Who Owns “America”?

“Where are you from?”

“I’m from America,” I answered hesitantly.

“Oh, you mean the U.S.?”

“Well, yeah.”

“Because my father comes from Guatemala. That’s also America.”

“Yeah, of course.”


In the moment, I had hesitated merely because I have a difficult time pronouncing the German: die Vereinigte Staaten.

There is an unavoidable problem with the term “America”.

After this conversation, a couple of my German friends insisted that they always correct people.

If someone refers to the “United States of America” as simply “America”, they said, that person is using imperialistic language.

I disagree, mostly.

In fact, perhaps we could use it as a method of fighting imperialism through language.


We should start with a longer view towards history. Undoubtedly, the very term “America” is inherently imperialist.

“America” is derived from the name of an Italian explorer named Amerigo Vespucci, who at least made two visits to the Caribbean and South America. Initially thought to be parts of the West Indies, it was Amerigo Vespucci who probably was the first European to recognize the territory as part of a completely separate landmass.

On top of this, the term “America” is the feminine form of his Latin name: Americus. Here we see the classically gendered language of the “Age of Discovery”. The underlying sexual metaphor behind imperialism is clear: the continent is available for penetration by the male explorers.

Today, it is next to impossible to get away from this word. So, regrettably, we rely on it rather than on a perhaps more desirable indigenous term. There are literally thousands of available words we could use, but “America” has become the name of the two continents.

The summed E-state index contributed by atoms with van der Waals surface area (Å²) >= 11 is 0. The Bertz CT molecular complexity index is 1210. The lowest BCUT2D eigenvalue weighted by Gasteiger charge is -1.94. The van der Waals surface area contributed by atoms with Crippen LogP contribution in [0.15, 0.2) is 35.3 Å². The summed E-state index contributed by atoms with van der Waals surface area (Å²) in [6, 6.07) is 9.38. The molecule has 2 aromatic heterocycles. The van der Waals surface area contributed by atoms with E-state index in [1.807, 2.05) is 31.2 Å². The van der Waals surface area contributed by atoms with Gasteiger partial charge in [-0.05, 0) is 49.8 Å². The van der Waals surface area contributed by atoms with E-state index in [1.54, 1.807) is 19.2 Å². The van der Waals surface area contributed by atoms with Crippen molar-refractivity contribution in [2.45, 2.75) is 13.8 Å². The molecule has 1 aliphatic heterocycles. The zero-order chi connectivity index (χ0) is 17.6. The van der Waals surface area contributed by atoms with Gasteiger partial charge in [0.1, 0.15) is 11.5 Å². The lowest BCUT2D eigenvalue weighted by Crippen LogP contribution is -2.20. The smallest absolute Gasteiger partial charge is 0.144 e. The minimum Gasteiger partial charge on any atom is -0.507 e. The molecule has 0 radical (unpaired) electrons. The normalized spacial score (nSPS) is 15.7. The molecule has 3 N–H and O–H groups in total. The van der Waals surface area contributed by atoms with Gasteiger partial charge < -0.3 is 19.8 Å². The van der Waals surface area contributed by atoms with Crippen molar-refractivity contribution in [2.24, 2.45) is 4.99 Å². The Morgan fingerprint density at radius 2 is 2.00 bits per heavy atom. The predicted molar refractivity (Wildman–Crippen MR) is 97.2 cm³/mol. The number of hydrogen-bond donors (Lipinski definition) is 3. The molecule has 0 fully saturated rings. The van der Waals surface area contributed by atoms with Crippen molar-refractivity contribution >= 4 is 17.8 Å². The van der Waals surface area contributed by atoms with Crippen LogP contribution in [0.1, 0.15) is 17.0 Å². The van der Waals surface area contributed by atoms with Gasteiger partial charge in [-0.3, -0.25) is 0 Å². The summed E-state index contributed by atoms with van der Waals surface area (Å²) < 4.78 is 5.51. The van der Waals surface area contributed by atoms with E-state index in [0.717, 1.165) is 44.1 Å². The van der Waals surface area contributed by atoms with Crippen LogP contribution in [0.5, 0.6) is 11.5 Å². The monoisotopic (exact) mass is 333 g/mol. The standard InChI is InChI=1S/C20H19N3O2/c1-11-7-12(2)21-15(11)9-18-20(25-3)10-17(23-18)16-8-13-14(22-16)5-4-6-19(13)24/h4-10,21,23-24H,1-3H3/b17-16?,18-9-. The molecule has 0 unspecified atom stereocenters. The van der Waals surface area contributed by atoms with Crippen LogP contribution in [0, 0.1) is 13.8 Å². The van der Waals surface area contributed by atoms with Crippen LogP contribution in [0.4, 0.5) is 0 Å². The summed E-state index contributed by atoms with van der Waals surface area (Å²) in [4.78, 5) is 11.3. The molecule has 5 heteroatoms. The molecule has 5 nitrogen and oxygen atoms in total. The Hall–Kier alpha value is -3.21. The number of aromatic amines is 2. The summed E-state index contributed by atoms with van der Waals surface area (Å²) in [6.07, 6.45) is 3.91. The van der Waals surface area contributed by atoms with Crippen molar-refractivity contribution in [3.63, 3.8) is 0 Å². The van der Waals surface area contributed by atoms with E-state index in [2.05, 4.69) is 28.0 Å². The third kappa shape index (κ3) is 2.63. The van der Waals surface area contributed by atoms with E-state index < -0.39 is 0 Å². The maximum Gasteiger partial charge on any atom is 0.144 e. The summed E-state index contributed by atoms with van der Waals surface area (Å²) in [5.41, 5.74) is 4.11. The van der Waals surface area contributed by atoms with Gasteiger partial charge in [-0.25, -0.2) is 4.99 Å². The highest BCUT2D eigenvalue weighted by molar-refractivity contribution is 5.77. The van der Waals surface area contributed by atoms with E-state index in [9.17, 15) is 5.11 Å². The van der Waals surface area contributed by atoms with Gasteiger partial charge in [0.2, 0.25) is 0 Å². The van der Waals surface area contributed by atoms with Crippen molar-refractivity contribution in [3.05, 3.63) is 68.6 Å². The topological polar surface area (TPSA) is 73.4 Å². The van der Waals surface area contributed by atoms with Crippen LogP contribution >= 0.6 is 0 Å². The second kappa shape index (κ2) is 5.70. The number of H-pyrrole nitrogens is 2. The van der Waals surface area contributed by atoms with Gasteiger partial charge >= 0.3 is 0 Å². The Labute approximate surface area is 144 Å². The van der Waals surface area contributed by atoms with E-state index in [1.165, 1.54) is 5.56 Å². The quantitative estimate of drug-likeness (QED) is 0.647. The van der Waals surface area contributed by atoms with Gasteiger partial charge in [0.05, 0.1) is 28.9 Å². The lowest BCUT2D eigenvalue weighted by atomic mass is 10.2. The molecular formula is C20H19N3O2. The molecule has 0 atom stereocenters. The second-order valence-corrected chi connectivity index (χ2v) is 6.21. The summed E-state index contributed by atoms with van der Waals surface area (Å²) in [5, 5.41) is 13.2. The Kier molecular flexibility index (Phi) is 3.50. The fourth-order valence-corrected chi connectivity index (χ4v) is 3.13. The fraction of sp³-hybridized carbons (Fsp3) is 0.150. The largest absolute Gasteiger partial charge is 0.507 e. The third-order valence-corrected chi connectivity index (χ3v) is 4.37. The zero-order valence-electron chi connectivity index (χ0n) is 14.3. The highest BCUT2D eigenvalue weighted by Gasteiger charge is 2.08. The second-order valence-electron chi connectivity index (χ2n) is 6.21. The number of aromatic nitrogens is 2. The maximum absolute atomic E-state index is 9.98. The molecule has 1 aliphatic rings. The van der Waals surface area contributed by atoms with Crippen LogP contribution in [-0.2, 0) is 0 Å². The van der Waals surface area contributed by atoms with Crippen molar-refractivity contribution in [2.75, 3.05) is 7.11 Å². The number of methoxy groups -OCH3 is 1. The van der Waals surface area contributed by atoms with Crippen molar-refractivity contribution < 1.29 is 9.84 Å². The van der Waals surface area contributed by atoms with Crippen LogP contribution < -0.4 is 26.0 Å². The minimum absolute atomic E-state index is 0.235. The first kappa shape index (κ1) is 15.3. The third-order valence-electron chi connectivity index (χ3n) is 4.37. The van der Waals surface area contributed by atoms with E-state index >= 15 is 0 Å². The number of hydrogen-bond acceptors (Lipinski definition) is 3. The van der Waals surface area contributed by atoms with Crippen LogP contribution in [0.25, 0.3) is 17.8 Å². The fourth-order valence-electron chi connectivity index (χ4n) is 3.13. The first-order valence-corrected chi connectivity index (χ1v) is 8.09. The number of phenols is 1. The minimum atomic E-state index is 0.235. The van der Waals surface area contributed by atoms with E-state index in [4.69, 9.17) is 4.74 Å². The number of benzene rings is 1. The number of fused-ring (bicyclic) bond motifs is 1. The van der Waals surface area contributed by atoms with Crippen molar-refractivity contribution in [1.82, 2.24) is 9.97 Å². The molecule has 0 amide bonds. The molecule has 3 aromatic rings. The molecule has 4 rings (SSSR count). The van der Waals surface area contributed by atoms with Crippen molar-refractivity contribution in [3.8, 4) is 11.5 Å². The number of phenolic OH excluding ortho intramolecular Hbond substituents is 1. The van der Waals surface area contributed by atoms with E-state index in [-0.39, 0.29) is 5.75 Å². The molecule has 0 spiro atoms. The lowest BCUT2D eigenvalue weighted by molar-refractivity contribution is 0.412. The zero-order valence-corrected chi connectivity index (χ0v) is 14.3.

Regardless of this, in what way could I possibly justify using “America” in place of the “United States of America”?



I defend using this term out of simplicity and clarity.

First, people from countries use shorthand names for those countries. No one from Australia says, “I am from the Commonwealth of Australia.” No one from Guyana says, “I am from the Co-operative Republic of Guyana.”

You can say it if you’d like, but I’m willing to bet that’s not the case.

Second, when we talk about people from specific places, we utilize demonyms. Someone from Russia is a Russian, someone from Germany is a German. What about someone from the USA?

A United Stateserin! A United States of American!

It seems to me like the demonym here might be misleading, but nevertheless indicative of a clear shorthand. If we call someone an American, then which country should they be from?

So even if we say that a preferable term would be “The United States”, then we still run into a problem.

The official name for Mexico is Estados Unidos Mexicanos – The United Mexican States. So which “United States” are you talking about?

Then we have another problem if you respond, “The United States of America.”

Are you talking about Organización de los Estados Americanos? The Organization of the American States? Because that’s a political, regional organization between all the states of the hemisphere.

Therefore, unfortunately, none of the dominant terminology is totally unproblematic.


There is a way, it seems to me, of decolonizing this word and using it in an anti-imperialistic way.

Although I admit that I did mean the USA when I said “America”, I think there can be an alternative.

For example, if someone from Guatemala were to also simply say, “I am from America,” then this could serve to show a form of unity between the peoples of the Americas.

We can all begin to hollow out the meaning of term until it serves as a shorthand for peoples beyond national borders. “America” can become decolonized when we all use it together, to move past and against arbitrary divisions.

When we use “America”, we ought to use it to signify that we are from the continents (even if our ancestors are not). We can maintain the signifier and permanently broaden the signified. We can find “America” to be unifying. We can establish some level of solidarity against imperialism.

Who owns “America”? I’m tempted to say that we all do.

I may be mistaken, but for now, this seems like the clear path.